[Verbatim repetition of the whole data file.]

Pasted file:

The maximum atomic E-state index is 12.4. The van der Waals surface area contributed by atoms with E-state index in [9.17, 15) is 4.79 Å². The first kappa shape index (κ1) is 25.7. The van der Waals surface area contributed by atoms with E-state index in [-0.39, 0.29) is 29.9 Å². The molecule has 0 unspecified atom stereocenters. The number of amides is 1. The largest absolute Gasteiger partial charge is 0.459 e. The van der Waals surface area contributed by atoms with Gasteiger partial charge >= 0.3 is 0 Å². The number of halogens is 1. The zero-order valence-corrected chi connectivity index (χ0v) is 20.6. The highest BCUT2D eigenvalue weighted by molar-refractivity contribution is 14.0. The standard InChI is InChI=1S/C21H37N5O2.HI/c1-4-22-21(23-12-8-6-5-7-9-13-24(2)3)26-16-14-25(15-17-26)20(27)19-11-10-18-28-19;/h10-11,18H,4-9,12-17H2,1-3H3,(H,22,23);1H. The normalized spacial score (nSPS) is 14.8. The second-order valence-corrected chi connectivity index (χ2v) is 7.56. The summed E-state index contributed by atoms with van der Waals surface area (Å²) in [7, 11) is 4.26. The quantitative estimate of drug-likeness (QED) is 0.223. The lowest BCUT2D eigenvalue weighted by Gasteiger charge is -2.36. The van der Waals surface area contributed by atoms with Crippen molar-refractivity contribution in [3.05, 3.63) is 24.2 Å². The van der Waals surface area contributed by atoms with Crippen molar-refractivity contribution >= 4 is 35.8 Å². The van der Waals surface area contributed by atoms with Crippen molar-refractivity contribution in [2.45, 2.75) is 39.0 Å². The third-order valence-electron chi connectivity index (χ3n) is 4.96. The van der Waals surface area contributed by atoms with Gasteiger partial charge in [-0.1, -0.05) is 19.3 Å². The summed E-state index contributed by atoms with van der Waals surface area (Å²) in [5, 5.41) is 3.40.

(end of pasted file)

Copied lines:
The maximum atomic E-state index is 12.4. The van der Waals surface area contributed by atoms with E-state index in [9.17, 15) is 4.79 Å². The first kappa shape index (κ1) is 25.7. The van der Waals surface area contributed by atoms with E-state index in [-0.39, 0.29) is 29.9 Å². The molecule has 0 unspecified atom stereocenters. The number of amides is 1. The largest absolute Gasteiger partial charge is 0.459 e. The van der Waals surface area contributed by atoms with Gasteiger partial charge >= 0.3 is 0 Å². The number of halogens is 1. The zero-order valence-corrected chi connectivity index (χ0v) is 20.6. The highest BCUT2D eigenvalue weighted by molar-refractivity contribution is 14.0. The standard InChI is InChI=1S/C21H37N5O2.HI/c1-4-22-21(23-12-8-6-5-7-9-13-24(2)3)26-16-14-25(15-17-26)20(27)19-11-10-18-28-19;/h10-11,18H,4-9,12-17H2,1-3H3,(H,22,23);1H. The normalized spacial score (nSPS) is 14.8. The second-order valence-corrected chi connectivity index (χ2v) is 7.56. The summed E-state index contributed by atoms with van der Waals surface area (Å²) in [7, 11) is 4.26. The quantitative estimate of drug-likeness (QED) is 0.223. The lowest BCUT2D eigenvalue weighted by Gasteiger charge is -2.36. The van der Waals surface area contributed by atoms with Crippen molar-refractivity contribution in [3.05, 3.63) is 24.2 Å². The van der Waals surface area contributed by atoms with Crippen molar-refractivity contribution >= 4 is 35.8 Å². The van der Waals surface area contributed by atoms with Crippen molar-refractivity contribution in [2.45, 2.75) is 39.0 Å². The third-order valence-electron chi connectivity index (χ3n) is 4.96. The van der Waals surface area contributed by atoms with Gasteiger partial charge in [-0.1, -0.05) is 19.3 Å². The summed E-state index contributed by atoms with van der Waals surface area (Å²) in [5, 5.41) is 3.40.